Jawun Evans: Evaluation

Jawun Evans is no stranger to these virtual pages, but it wasn't until recently that he truly blew up on a national basis.


A promising rising sophomore summer first propelled South Carolina native Jawun Evans into the limelight. Already noted for his speed and scoring ability, high-major programs such as Clemson and Cincinnati jumped in with very early offers.

Evan's junior year brought increased attention, as he had solidified himself as a four star prospect and enjoyed a solid national ranking. That said, despite getting tabbed as the No. 5 point guard in the class, that position had been considered weak in the Class of 2015 and thus he still had something to prove.

Commitment Coverage

  • Evans picks Oklahoma State
  • Analysis: Evans brings something new
  • Highlights: Jawun Evans
  • Oklahoma State Recruiting Class
  • His offers continued to roll in. DePaul, Illinois, South Carolina, USC, VCU and Memphis joined the party, with more to follow.

    The 2014 summer provided his true breakthrough. Evans had some outstanding moments at June's NBPA Top 100 Camp and then put on the cape and became sensational in July. He performed in sterling fashion at the Reebok Breakout Classic and, touring with the Carolina Raptors, took his game up another notch at the Under Armour Finals.

    After entertaining finalists Oklahoma State, Illinois and USC this fall — and making official visits to each — Evans announced for the Cowboys.

    Moving into his senior year, Evans now slots at No. 3 among point guards and, perhaps more significant from his point of view, now looms as a strong contender for the McDonald's All-American Game next spring.


    Evans is a speed guy. He's at his best pushing in transition and racing past retreating defenders. Not only is he fast, he generally stays under control while maintaining maximum aggression.

    Evans loves to get the ball directly out of the net and race the other way

    That's why Evans' fullcourt scoring should translate very well to the Big 12 level. He applies a great deal of pressure without tilting out of control and losing sight of his duties as the team's primary facilitator. Given that OSU has been among the faster major conference teams the past three seasons, the fit is obvious.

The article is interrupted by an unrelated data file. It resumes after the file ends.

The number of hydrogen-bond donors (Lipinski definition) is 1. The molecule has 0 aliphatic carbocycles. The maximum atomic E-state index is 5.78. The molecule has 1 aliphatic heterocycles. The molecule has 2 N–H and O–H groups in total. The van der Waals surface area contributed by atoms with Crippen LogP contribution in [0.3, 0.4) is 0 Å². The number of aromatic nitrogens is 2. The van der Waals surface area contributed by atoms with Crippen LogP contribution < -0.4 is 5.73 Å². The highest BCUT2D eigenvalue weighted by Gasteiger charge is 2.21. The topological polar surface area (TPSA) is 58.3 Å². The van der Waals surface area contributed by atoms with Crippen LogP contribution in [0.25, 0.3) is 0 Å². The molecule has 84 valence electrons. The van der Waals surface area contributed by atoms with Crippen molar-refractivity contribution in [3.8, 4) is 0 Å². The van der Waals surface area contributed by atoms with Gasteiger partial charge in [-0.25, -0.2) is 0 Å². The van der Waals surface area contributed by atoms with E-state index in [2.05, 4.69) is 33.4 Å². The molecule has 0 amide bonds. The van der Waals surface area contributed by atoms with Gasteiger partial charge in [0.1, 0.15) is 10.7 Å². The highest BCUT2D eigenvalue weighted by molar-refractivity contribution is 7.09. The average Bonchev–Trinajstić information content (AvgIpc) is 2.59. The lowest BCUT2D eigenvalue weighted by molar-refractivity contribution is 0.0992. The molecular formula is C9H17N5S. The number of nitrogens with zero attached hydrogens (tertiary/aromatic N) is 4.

His greatest improvement has occurred in the halfcourt. Evans is a high screen specialist who reads the defender's movement and cuts in the opposite direction to slice up the interior of the defense. Once there, he has become proficient with a little floater along with a solid mid-range pullup.

    Evans also is a fine passer who likes to whip the ball sharply over a big man's shoulder to a teammate at the rim. He also makes some nifty kickouts to open shooters, though generally he creates of his action going forward.

    His defensive potential is off the charts. Evans is slightly on the short side at 6-0, but he's so quick and aggressive — and possesses a solid frame — that he projects as a consistent disruptor.


    His jump shot remains his primary area to improve. Evans can be streaky and knock down some threes, but he passes up a lot of open shots and misses some of those he does attempt badly. Straightening his release and tightening up his follow through will be key.

    Meanwhile, he also has at least a slight preference to drive right rather than left. His quickness enables him to get away with that in high school, but in college defenders likely will sit on his right hand and force him left. He has proved he can do it, but he'll have to bring the right-left ratio closer to 50/50.

    Otherwise, he'll simply need some time to play a more halfcourt-oriented game than he has on the travel circuit. He's so good in transition that it makes sense for him to focus on his strengths, but like most young floor generals he may need a season to pick up the intricacies of a college game that has become increasingly grinding.


    Evans should bring superlative value to the Cowboys' program. His quickness and speed likely will be among the most explosive in the conference, and the ability to play a high screen game puts him ahead of the curve.

    As a sophomore, he could explode into an all-conference caliber player who lifts the team to greater heights. Oklahoma State obviously will miss Marcus Smart, but his success there — power and aggression — bodes well for Evans. They're obviously different given the size and skill differential between the two, but a ball-dominant guard can succeed in Travis Ford's system.

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